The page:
Paper, SPECIMEN, P-26s Crisp XF+
202 x 107 mm (8” x 4-3/16”)
HISTORY: František Palacký (1798‒1876) was a Czech historian and politician, called “Father of the Nation,” was the most influential person of the Czech National Revival. When Czechoslovakia became an independent nation in 1918, there was an urgent need to establish a new currency system, distinguished from the currencies of other newly formed countries suffering from high inflation following World War I. The following year, the new koruna (crown) was created, equal in value to the Austro-Hungarian krone. It served as the national currency of Czechoslovakia from April 10, 1919 to March 14, 1939.
The designer of this beautiful note was Max Švábinský (1873‒1962), a draughtsman, a painter, an illustrator, and a creator of stamps and banknotes (see also P035). He was the founder of a school of graphic arts and a professor of special graphic arts at the Academy in Prague.
OBVERSE: For this 1000-korun note, Švabinský has chosen the subject of a mother, the goddess Rozanica, seated, pausing as she reads to her son and daughter. Švábinský posed her in a revealing, gossamer blouse, her daughter resting in rapture upon her left shoulder. Kneeling to her right is her son, naked, leaning on an archer’s bow, gazing into her eyes as if asking a question. To his left, an eastern imperial eagle, common to Czechoslovakia, eyeing a sand lizard, slinking around the bottom corner and running into an abundant array of fruits and vegetables. An apparent blank space on the right is, in fact, the watermark profile of Rozanica, who represents the personification of creation, fertility, motherhood, and the embodiment of Earth’s bounty.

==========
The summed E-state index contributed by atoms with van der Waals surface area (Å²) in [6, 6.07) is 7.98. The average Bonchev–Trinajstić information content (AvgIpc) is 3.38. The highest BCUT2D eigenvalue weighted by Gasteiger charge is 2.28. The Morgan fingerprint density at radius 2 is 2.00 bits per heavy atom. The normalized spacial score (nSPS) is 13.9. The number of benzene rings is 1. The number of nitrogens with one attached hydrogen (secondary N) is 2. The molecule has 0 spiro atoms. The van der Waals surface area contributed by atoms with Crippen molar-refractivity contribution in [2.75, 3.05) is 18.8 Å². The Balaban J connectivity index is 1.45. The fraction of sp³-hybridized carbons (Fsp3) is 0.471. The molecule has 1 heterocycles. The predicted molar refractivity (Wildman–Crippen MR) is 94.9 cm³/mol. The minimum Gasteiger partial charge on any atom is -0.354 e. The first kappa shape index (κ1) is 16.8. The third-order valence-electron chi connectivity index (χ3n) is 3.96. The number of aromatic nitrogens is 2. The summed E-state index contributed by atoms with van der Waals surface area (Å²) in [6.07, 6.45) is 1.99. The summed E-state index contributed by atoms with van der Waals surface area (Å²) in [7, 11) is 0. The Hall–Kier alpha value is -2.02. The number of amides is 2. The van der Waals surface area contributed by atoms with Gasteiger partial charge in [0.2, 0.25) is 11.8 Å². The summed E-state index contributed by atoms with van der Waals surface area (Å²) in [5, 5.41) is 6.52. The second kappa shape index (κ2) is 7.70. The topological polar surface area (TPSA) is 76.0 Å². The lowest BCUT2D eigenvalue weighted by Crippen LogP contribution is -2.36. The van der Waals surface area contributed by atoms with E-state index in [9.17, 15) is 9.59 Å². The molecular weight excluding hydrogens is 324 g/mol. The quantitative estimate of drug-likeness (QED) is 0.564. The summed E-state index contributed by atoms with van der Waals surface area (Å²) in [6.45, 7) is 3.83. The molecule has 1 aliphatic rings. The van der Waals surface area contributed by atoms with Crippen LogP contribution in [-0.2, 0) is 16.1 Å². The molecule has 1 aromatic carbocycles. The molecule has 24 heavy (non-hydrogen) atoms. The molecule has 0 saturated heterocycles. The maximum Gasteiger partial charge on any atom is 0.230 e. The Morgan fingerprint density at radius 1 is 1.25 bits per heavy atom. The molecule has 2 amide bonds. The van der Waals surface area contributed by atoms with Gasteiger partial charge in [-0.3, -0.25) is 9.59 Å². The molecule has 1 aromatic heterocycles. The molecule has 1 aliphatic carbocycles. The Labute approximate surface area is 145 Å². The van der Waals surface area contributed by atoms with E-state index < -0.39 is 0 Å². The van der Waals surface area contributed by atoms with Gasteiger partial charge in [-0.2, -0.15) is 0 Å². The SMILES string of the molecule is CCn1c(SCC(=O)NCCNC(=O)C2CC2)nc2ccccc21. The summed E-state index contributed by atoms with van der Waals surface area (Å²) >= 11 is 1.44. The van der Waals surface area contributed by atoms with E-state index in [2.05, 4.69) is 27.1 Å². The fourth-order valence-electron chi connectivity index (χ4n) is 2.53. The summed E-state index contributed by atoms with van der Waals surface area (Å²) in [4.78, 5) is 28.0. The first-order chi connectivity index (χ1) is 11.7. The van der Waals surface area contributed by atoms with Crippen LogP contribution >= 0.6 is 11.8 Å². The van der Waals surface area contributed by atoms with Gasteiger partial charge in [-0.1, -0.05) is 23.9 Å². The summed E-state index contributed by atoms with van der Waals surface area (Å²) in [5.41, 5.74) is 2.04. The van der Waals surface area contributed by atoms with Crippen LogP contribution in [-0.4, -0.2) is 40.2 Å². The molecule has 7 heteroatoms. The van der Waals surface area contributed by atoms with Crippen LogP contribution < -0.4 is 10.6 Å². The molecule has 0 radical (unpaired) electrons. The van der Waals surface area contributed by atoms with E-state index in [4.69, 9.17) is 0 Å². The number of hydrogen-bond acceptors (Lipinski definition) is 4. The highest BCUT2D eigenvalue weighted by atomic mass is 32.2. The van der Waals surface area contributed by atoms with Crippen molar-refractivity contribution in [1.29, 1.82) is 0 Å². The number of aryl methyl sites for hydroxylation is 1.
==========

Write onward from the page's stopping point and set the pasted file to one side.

At the lower left is the artist’s name: “M · Švabinský Del ·” (Del, from the Latin delineavit, meaning “he drew it,” is generally inscribed next to the artist’s signature), and to the right the engraver: “K · Wolf SC ·” (Inc, Sculp, or SC, from the Latin incidit, meaning “he cut it,” synonymous with the Latin impressit, “he carved it.” These abbreviations refer to the individuals who engraved the master plate.)
REVERSE: A masterful cameo portrait of František Palacký dominates this 1000-korun note, framed by stalks of wheat. An open book rests at the base with a feathered quill emerging from beneath. In keeping with the theme of abundance, an ear of corn shares space with a row of fresh fruit, above which a wonderful bouquet of flowers is displayed.